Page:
Materials and Assay Systems Used for 3D Cell Culture

Guest Blog By: Suparna Sanyal, Ph.D., Scientific Writer and Marshall Kosovsky, Ph.D., Global Technical Support Manager, Corning Life Sciences

Introduction

Mammalian cell culture has served as an invaluable tool for cell biology research. Monolayers of adherent cells grown on flat and rigid two-dimensional (2D) substrates, such as polystyrene or glass, have evolved as a standard approach for conventional cell culture. 2D cell culture studies have played a pivotal role in furthering our understanding of developmental biology, tissue morphogenesis, disease mechanisms, drug discovery, large-scale protein production, tissue engineering, and regenerative medicine. However, there are inadequacies and limitations associated with 2D culture systems, especially regarding their inability to emulate in vivo conditions and provide physiological relevance.

In the body, nearly all cells in tissues reside in an extracellular matrix (ECM) consisting of a complex three-dimensional (3D) architecture, and interact with neighboring cells through biochemical and mechanical cues(1). Cell-cell and cell-ECM interactions establish a 3D communication network that maintains the specificity and homeostasis of the tissue(2). Key events in the life cycle of a cell are regulated by organizing principles that are determined by the surrounding cellular microenvironment(3). The inability of cells to achieve in vivo-like structural organization and connectivity in 2D cell culture assays can limit or diminish properties such as cellular morphology, viability, proliferation, differentiation, gene and protein expression, response to stimuli, drug metabolism, and general cell functionality.

To overcome some of these shortfalls, numerous 3D cell culture models have been developed over the past two decades to address the diverse requirements of different cell types and applications. Emerging evidence strongly suggests that 3D cell cultures that establish physiological cell-cell and cell-ECM interactions can mimic the specificity of native tissue with greater physiological relevance than conventional 2D cultures(8-10). According to a 3D cell culture trends report(11), natural ECM-based hydrogels (e.g., Corning® Matrigel® matrix and Collagen) and 3D cell aggregates known as spheroids are among the most widely used models for 3D culture in vitro. These 3D models have been used to demonstrate physiologically relevant properties of diverse cell types, and have been extensively applied stem cell differentiation, tumorigenesis, and drug discovery research. Spheroids and/or natural hydrogels are advantageous since they can be manipulated into more complex in vivo-like co-culture models that incorporate multiple cell types. Furthermore, devices such as permeable supports (e.g., Transwell® inserts) can be incorporated into 3D culture models with a hydrogel substrate(s) to facilitate the analysis of interactions between different cell types, soluble factors, and the culture microenvironment.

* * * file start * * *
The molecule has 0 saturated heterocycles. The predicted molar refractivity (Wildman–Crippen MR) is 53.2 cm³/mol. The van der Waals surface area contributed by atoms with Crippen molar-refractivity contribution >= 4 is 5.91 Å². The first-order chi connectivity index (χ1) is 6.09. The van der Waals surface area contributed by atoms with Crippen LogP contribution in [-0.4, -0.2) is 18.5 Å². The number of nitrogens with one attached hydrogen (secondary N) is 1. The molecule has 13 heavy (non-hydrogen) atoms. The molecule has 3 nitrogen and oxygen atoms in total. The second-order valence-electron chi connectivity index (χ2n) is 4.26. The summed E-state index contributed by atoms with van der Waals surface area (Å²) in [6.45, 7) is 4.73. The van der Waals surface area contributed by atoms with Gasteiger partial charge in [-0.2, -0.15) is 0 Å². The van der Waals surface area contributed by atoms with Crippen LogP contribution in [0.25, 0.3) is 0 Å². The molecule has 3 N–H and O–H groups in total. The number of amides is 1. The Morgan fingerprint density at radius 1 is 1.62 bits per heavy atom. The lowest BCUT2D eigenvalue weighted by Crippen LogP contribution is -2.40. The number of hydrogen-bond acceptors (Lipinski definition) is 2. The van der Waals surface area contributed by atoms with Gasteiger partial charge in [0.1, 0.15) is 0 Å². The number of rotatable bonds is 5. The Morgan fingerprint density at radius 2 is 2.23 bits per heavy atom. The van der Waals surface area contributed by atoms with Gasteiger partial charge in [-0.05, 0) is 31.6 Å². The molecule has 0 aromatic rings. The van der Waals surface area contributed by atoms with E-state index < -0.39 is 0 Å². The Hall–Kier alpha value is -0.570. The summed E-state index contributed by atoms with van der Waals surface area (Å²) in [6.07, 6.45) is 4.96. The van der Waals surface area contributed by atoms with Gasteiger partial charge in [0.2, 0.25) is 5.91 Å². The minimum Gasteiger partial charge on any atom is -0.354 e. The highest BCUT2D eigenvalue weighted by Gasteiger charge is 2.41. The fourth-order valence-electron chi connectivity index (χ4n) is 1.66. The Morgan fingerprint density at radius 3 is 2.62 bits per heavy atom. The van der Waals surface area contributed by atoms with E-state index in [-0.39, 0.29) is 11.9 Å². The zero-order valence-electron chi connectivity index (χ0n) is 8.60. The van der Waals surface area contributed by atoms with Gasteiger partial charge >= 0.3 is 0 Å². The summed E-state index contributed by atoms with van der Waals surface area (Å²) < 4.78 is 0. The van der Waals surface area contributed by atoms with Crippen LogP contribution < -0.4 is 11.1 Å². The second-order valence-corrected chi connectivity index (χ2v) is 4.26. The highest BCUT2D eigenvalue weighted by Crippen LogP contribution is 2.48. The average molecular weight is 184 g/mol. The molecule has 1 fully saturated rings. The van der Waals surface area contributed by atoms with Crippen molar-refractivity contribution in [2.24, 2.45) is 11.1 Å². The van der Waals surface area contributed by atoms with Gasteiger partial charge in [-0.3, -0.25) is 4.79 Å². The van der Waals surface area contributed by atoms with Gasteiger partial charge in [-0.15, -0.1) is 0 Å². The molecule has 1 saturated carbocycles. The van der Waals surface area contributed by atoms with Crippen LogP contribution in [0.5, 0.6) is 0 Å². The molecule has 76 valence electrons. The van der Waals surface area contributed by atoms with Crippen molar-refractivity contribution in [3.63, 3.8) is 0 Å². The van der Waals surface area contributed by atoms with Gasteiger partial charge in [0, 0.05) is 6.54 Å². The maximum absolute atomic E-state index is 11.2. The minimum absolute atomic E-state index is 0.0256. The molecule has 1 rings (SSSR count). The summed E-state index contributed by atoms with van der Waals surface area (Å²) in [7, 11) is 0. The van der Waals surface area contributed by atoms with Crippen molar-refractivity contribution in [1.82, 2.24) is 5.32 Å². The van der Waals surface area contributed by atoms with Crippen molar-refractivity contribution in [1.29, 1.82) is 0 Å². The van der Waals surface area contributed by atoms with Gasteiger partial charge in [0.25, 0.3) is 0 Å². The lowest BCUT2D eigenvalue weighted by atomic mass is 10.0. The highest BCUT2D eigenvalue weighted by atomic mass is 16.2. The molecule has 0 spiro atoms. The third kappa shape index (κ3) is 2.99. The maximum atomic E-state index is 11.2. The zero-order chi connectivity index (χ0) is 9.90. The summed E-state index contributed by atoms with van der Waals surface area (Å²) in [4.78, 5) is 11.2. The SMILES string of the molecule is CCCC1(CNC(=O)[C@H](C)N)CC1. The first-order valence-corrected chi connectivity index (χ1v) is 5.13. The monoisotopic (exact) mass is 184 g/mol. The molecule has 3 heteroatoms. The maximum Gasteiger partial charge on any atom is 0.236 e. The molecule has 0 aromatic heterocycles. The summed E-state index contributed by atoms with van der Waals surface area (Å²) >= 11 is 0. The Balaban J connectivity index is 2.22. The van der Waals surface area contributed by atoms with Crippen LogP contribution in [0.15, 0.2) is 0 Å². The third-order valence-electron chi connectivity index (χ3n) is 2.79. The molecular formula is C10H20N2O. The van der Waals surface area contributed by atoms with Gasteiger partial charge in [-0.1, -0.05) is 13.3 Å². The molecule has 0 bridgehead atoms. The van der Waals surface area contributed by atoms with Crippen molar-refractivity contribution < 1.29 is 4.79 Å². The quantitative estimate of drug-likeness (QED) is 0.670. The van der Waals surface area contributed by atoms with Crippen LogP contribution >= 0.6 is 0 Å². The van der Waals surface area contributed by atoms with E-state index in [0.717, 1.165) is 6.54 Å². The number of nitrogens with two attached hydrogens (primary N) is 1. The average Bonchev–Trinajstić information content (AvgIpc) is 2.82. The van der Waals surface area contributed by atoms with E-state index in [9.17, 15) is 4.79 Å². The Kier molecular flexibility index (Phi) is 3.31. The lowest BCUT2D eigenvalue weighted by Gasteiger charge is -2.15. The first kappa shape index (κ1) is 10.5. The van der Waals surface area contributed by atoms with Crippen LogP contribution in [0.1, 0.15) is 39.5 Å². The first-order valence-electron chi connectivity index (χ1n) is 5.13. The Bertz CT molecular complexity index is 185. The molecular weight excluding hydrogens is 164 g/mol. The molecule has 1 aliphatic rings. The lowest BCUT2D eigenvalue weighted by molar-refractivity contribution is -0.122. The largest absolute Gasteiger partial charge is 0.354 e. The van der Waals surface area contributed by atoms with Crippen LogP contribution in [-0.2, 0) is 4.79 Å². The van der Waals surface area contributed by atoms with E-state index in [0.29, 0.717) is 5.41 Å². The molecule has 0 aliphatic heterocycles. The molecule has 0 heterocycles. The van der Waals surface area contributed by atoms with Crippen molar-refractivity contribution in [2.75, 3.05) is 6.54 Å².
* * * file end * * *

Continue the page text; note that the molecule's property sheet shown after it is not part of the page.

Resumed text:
1. 2D versus 3D Cell Culture Models

Fundamental differences in the microenvironment of 2D and 3D cell culture systems influence various cellular behaviors including cells attachment, growth, morphology and polarity, gene and protein expression, response to stimuli, cellular metabolism, and overall function. One of the primary differences observed when comparing cells in 2D and 3D cultures is the dissimilarity in cell morphology. Cells adopt 2D or 3D confirmation primarily based on the orientation of integrin-mediated adhesions to the extracellular matrix. In the case of 2D cultures, cell attachment occurs on one side of the cell (the side that contacts the 2D surface), whereas 3D cell culture promotes attachment around the entire surface of the cell(13). In general, cell attachment and spreading on restraint-free 2D substrates occurs within minutes. In contrast, cell attachment and spreading in 3D culture systems is preceded by proteolytic degradation of their physical environment, which can occur over the course of hours, or even days in some instances(18).